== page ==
Redwood Saga (1946) — Once upon a time, how tiny lumberjacks with tools and muscle power fell the big ones.
A seed library is a long-term lending institution, for plants. Seed Libraries Preserve Heirloom Varities [more inside]
Go Pro Grain Farming Good, watchable videos of grain farming are hard to find, but using a Go Pro camera to document 2012 crop production on the Canadian prairies was a great idea.
A Mendocino mid-fall marijuana harvest as documented by photographer Mathieu Young. (via - with some info)
Long revered for its value as a fertilizer, and as a raw material for explosives, guano is the dried droppings of various birds and bats. The New York Times has published an excellent account of the Peruvian harvest of this valuable resource including a multimedia slideshow. Guano was superseded by synthetics in the early part of the 20th century, due to the development of the Haber Bosch process, which fixed atmospheric nitrogen. An attempt to harvest bat guano from a Grand Canyon cave in the late 1950’s was beset by technical problems and was ultimately unsuccessful. The remaining structures at the canyon rim are now a tourist attraction.
Marijuana harvesting like you've never seen. Brought to you by the same folks that unpacked your iPhone (not really).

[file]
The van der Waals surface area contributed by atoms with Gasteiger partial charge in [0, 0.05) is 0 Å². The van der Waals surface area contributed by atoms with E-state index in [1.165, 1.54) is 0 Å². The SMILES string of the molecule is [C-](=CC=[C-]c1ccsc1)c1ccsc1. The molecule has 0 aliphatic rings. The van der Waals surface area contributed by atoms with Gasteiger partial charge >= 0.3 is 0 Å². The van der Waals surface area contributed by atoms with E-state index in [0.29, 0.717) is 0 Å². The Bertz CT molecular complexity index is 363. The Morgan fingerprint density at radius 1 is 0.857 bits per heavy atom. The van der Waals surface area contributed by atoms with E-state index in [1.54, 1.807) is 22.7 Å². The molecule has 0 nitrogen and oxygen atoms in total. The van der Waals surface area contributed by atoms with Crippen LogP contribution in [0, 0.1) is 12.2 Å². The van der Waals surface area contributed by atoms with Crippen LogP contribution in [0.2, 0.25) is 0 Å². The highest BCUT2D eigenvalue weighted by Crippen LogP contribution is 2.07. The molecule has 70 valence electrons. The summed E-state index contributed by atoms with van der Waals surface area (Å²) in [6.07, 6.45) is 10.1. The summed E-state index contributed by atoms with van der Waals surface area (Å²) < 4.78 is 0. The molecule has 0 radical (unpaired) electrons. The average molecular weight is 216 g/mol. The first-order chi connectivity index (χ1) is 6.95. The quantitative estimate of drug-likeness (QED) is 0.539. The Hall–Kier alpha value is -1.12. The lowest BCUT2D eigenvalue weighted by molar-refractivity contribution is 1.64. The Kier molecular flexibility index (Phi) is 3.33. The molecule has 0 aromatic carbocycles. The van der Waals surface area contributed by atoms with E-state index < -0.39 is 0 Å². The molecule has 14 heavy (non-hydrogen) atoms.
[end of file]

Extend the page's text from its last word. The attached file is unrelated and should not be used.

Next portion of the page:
Caltech students spent Friday, Nov. 2, harvesting olives; the 130 olive trees on campus are expected to yield 100-200 gallons. The idea was born last October when biology major Ricky Jones and physics major Dvin Adalian were observed picking the fruit by university president Jean-Lou Chameau--who promised "he would prepare them a home-cooked meal if they could figure out how to turn the olives into olive oil. They met the challenge using blenders, concrete blocks, window screens and a centrifuge." [more inside]
Fallen Fruit. you shall not reap all the way to the edges of your field...you shall not pick your vineyard bare, or gather the fallen fruit of your vineyard; you shall leave them for the poor and the stranger. Lev. 19 Fallen Fruit took root when CalArts professor Matias Viegener discovered an old city law declaring that all fruit growing on branches that overhang into public property is free for the taking, even if the trunk of that tree is in private domain.